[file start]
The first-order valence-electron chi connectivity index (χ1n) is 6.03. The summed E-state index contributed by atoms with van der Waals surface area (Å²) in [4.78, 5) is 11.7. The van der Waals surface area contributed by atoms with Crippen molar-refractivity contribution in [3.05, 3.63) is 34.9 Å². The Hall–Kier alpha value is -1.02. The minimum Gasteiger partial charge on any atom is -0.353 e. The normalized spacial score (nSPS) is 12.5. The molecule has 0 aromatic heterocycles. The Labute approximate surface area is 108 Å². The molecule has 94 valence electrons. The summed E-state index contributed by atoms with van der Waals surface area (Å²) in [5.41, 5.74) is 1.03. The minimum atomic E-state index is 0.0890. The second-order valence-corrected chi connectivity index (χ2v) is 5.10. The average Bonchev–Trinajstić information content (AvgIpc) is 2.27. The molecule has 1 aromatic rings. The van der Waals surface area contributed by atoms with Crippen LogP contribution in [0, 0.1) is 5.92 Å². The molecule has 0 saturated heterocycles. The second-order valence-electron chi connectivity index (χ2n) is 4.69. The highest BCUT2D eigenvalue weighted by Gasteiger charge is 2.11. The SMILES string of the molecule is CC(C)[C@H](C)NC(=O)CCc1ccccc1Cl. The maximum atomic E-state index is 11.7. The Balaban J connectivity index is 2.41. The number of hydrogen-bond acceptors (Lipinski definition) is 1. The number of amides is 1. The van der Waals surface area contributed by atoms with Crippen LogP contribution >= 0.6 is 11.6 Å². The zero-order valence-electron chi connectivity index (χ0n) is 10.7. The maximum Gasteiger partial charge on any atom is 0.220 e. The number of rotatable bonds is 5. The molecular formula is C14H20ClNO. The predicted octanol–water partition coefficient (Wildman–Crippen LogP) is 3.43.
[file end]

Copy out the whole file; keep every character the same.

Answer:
The first-order valence-electron chi connectivity index (χ1n) is 6.03. The summed E-state index contributed by atoms with van der Waals surface area (Å²) in [4.78, 5) is 11.7. The van der Waals surface area contributed by atoms with Crippen molar-refractivity contribution in [3.05, 3.63) is 34.9 Å². The Hall–Kier alpha value is -1.02. The minimum Gasteiger partial charge on any atom is -0.353 e. The normalized spacial score (nSPS) is 12.5. The molecule has 0 aromatic heterocycles. The Labute approximate surface area is 108 Å². The molecule has 94 valence electrons. The summed E-state index contributed by atoms with van der Waals surface area (Å²) in [5.41, 5.74) is 1.03. The minimum atomic E-state index is 0.0890. The second-order valence-corrected chi connectivity index (χ2v) is 5.10. The average Bonchev–Trinajstić information content (AvgIpc) is 2.27. The molecule has 1 aromatic rings. The van der Waals surface area contributed by atoms with Crippen LogP contribution in [0, 0.1) is 5.92 Å². The molecule has 0 saturated heterocycles. The second-order valence-electron chi connectivity index (χ2n) is 4.69. The highest BCUT2D eigenvalue weighted by Gasteiger charge is 2.11. The SMILES string of the molecule is CC(C)[C@H](C)NC(=O)CCc1ccccc1Cl. The maximum atomic E-state index is 11.7. The Balaban J connectivity index is 2.41. The number of hydrogen-bond acceptors (Lipinski definition) is 1. The number of amides is 1. The van der Waals surface area contributed by atoms with Crippen LogP contribution >= 0.6 is 11.6 Å². The zero-order valence-electron chi connectivity index (χ0n) is 10.7. The maximum Gasteiger partial charge on any atom is 0.220 e. The number of rotatable bonds is 5. The molecular formula is C14H20ClNO. The predicted octanol–water partition coefficient (Wildman–Crippen LogP) is 3.43.